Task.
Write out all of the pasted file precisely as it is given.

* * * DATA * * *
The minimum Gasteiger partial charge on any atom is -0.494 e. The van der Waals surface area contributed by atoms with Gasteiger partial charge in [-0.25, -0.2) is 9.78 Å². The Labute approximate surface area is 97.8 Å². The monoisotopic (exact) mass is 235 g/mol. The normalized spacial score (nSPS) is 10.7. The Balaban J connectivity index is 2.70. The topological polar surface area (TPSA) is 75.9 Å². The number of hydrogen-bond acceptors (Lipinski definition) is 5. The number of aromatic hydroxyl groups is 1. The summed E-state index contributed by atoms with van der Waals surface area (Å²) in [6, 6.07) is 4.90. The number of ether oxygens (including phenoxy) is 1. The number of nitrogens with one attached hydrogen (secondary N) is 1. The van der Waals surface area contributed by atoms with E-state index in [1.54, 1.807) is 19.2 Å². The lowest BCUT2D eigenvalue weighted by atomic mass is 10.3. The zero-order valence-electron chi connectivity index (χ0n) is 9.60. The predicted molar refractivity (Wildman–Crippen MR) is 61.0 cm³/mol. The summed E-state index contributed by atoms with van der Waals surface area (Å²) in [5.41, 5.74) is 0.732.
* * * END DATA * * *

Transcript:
The minimum Gasteiger partial charge on any atom is -0.494 e. The van der Waals surface area contributed by atoms with Gasteiger partial charge in [-0.25, -0.2) is 9.78 Å². The Labute approximate surface area is 97.8 Å². The monoisotopic (exact) mass is 235 g/mol. The normalized spacial score (nSPS) is 10.7. The Balaban J connectivity index is 2.70. The topological polar surface area (TPSA) is 75.9 Å². The number of hydrogen-bond acceptors (Lipinski definition) is 5. The number of aromatic hydroxyl groups is 1. The summed E-state index contributed by atoms with van der Waals surface area (Å²) in [6, 6.07) is 4.90. The number of ether oxygens (including phenoxy) is 1. The number of nitrogens with one attached hydrogen (secondary N) is 1. The van der Waals surface area contributed by atoms with E-state index in [1.54, 1.807) is 19.2 Å². The lowest BCUT2D eigenvalue weighted by atomic mass is 10.3. The zero-order valence-electron chi connectivity index (χ0n) is 9.60. The predicted molar refractivity (Wildman–Crippen MR) is 61.0 cm³/mol. The summed E-state index contributed by atoms with van der Waals surface area (Å²) in [5.41, 5.74) is 0.732.